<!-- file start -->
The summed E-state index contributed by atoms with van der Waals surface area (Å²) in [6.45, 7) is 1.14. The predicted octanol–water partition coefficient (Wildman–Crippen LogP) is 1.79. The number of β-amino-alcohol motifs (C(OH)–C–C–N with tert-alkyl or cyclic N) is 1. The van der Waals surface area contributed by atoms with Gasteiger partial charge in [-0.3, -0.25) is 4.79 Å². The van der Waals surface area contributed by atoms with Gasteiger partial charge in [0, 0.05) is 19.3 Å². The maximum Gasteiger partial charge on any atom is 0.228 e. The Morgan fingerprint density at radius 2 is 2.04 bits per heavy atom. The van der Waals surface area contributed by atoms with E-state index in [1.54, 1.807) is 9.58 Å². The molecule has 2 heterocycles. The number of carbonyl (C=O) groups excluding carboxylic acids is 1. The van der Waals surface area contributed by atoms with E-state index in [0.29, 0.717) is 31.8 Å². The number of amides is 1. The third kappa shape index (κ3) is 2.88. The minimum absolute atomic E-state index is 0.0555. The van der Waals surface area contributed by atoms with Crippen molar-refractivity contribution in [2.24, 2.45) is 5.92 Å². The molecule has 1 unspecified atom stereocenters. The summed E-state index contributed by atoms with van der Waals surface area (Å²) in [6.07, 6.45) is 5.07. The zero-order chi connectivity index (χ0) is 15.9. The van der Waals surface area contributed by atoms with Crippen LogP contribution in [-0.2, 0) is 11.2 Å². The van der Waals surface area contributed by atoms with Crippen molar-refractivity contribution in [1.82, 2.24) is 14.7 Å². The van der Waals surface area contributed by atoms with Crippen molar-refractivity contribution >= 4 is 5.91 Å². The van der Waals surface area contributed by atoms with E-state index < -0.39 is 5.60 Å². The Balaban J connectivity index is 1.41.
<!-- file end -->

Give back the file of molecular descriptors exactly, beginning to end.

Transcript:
The summed E-state index contributed by atoms with van der Waals surface area (Å²) in [6.45, 7) is 1.14. The predicted octanol–water partition coefficient (Wildman–Crippen LogP) is 1.79. The number of β-amino-alcohol motifs (C(OH)–C–C–N with tert-alkyl or cyclic N) is 1. The van der Waals surface area contributed by atoms with Gasteiger partial charge in [-0.3, -0.25) is 4.79 Å². The van der Waals surface area contributed by atoms with Gasteiger partial charge in [0, 0.05) is 19.3 Å². The maximum Gasteiger partial charge on any atom is 0.228 e. The Morgan fingerprint density at radius 2 is 2.04 bits per heavy atom. The van der Waals surface area contributed by atoms with E-state index in [1.54, 1.807) is 9.58 Å². The molecule has 2 heterocycles. The number of carbonyl (C=O) groups excluding carboxylic acids is 1. The van der Waals surface area contributed by atoms with E-state index in [0.29, 0.717) is 31.8 Å². The number of amides is 1. The third kappa shape index (κ3) is 2.88. The minimum absolute atomic E-state index is 0.0555. The van der Waals surface area contributed by atoms with Crippen molar-refractivity contribution in [2.24, 2.45) is 5.92 Å². The molecule has 1 unspecified atom stereocenters. The summed E-state index contributed by atoms with van der Waals surface area (Å²) in [6.07, 6.45) is 5.07. The zero-order chi connectivity index (χ0) is 15.9. The van der Waals surface area contributed by atoms with Crippen LogP contribution in [-0.2, 0) is 11.2 Å². The van der Waals surface area contributed by atoms with Crippen molar-refractivity contribution in [1.82, 2.24) is 14.7 Å². The van der Waals surface area contributed by atoms with Crippen molar-refractivity contribution >= 4 is 5.91 Å². The van der Waals surface area contributed by atoms with E-state index < -0.39 is 5.60 Å². The Balaban J connectivity index is 1.41.